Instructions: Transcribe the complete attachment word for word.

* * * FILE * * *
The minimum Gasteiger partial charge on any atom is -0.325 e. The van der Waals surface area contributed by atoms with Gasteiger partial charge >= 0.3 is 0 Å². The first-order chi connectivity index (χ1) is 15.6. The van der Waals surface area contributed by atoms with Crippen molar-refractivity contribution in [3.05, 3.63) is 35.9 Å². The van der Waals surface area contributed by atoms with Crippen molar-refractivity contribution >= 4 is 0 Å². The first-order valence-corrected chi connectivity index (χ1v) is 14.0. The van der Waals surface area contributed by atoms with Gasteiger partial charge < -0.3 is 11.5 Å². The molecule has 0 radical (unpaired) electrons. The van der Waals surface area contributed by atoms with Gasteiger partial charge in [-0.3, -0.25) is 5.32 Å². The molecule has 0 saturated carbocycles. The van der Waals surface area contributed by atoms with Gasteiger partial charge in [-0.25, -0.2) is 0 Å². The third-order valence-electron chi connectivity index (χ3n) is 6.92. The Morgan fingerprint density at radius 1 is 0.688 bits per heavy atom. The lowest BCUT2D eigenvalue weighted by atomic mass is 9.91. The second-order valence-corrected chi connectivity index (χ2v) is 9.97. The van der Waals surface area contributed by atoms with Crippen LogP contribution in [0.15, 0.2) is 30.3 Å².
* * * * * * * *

The minimum Gasteiger partial charge on any atom is -0.325 e. The van der Waals surface area contributed by atoms with Gasteiger partial charge >= 0.3 is 0 Å². The first-order chi connectivity index (χ1) is 15.6. The van der Waals surface area contributed by atoms with Crippen molar-refractivity contribution in [3.05, 3.63) is 35.9 Å². The van der Waals surface area contributed by atoms with Crippen molar-refractivity contribution >= 4 is 0 Å². The first-order valence-corrected chi connectivity index (χ1v) is 14.0. The van der Waals surface area contributed by atoms with Gasteiger partial charge < -0.3 is 11.5 Å². The molecule has 0 radical (unpaired) electrons. The van der Waals surface area contributed by atoms with Gasteiger partial charge in [-0.3, -0.25) is 5.32 Å². The molecule has 0 saturated carbocycles. The van der Waals surface area contributed by atoms with Gasteiger partial charge in [-0.25, -0.2) is 0 Å². The third-order valence-electron chi connectivity index (χ3n) is 6.92. The Morgan fingerprint density at radius 1 is 0.688 bits per heavy atom. The lowest BCUT2D eigenvalue weighted by atomic mass is 9.91. The second-order valence-corrected chi connectivity index (χ2v) is 9.97. The van der Waals surface area contributed by atoms with Crippen LogP contribution in [0.15, 0.2) is 30.3 Å².